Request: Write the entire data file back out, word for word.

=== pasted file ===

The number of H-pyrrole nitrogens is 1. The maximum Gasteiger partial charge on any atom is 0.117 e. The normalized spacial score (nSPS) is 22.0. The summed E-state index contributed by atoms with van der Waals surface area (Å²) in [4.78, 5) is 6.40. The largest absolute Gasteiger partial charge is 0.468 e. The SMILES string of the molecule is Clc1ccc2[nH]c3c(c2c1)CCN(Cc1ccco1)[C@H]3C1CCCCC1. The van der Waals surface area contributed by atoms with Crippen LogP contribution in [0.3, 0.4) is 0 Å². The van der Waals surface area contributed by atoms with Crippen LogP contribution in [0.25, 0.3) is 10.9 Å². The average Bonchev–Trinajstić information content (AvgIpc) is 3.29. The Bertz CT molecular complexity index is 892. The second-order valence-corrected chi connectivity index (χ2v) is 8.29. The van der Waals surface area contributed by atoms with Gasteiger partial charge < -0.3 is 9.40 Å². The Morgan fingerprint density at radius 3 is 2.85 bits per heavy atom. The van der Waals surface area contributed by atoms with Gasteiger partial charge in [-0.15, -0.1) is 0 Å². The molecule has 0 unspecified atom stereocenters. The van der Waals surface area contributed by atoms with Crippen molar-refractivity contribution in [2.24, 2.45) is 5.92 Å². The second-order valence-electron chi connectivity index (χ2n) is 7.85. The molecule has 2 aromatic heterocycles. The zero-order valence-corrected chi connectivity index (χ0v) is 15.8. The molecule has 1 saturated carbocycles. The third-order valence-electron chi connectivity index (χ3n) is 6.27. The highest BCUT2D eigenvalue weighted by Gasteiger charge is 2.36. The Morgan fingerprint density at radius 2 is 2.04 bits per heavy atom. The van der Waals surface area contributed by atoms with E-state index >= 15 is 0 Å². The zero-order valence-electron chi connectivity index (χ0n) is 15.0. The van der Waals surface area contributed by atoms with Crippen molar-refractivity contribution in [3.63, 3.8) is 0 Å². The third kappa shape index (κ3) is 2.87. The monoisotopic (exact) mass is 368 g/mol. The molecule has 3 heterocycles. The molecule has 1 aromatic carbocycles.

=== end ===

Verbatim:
The number of H-pyrrole nitrogens is 1. The maximum Gasteiger partial charge on any atom is 0.117 e. The normalized spacial score (nSPS) is 22.0. The summed E-state index contributed by atoms with van der Waals surface area (Å²) in [4.78, 5) is 6.40. The largest absolute Gasteiger partial charge is 0.468 e. The SMILES string of the molecule is Clc1ccc2[nH]c3c(c2c1)CCN(Cc1ccco1)[C@H]3C1CCCCC1. The van der Waals surface area contributed by atoms with Crippen LogP contribution in [0.3, 0.4) is 0 Å². The van der Waals surface area contributed by atoms with Crippen LogP contribution in [0.25, 0.3) is 10.9 Å². The average Bonchev–Trinajstić information content (AvgIpc) is 3.29. The Bertz CT molecular complexity index is 892. The second-order valence-corrected chi connectivity index (χ2v) is 8.29. The van der Waals surface area contributed by atoms with Gasteiger partial charge < -0.3 is 9.40 Å². The Morgan fingerprint density at radius 3 is 2.85 bits per heavy atom. The van der Waals surface area contributed by atoms with Gasteiger partial charge in [-0.15, -0.1) is 0 Å². The molecule has 0 unspecified atom stereocenters. The van der Waals surface area contributed by atoms with Crippen molar-refractivity contribution in [2.24, 2.45) is 5.92 Å². The second-order valence-electron chi connectivity index (χ2n) is 7.85. The molecule has 2 aromatic heterocycles. The zero-order valence-corrected chi connectivity index (χ0v) is 15.8. The molecule has 1 saturated carbocycles. The third-order valence-electron chi connectivity index (χ3n) is 6.27. The highest BCUT2D eigenvalue weighted by Gasteiger charge is 2.36. The Morgan fingerprint density at radius 2 is 2.04 bits per heavy atom. The van der Waals surface area contributed by atoms with E-state index >= 15 is 0 Å². The zero-order valence-electron chi connectivity index (χ0n) is 15.0. The van der Waals surface area contributed by atoms with Crippen molar-refractivity contribution in [3.63, 3.8) is 0 Å². The third kappa shape index (κ3) is 2.87. The monoisotopic (exact) mass is 368 g/mol. The molecule has 3 heterocycles. The molecule has 1 aromatic carbocycles.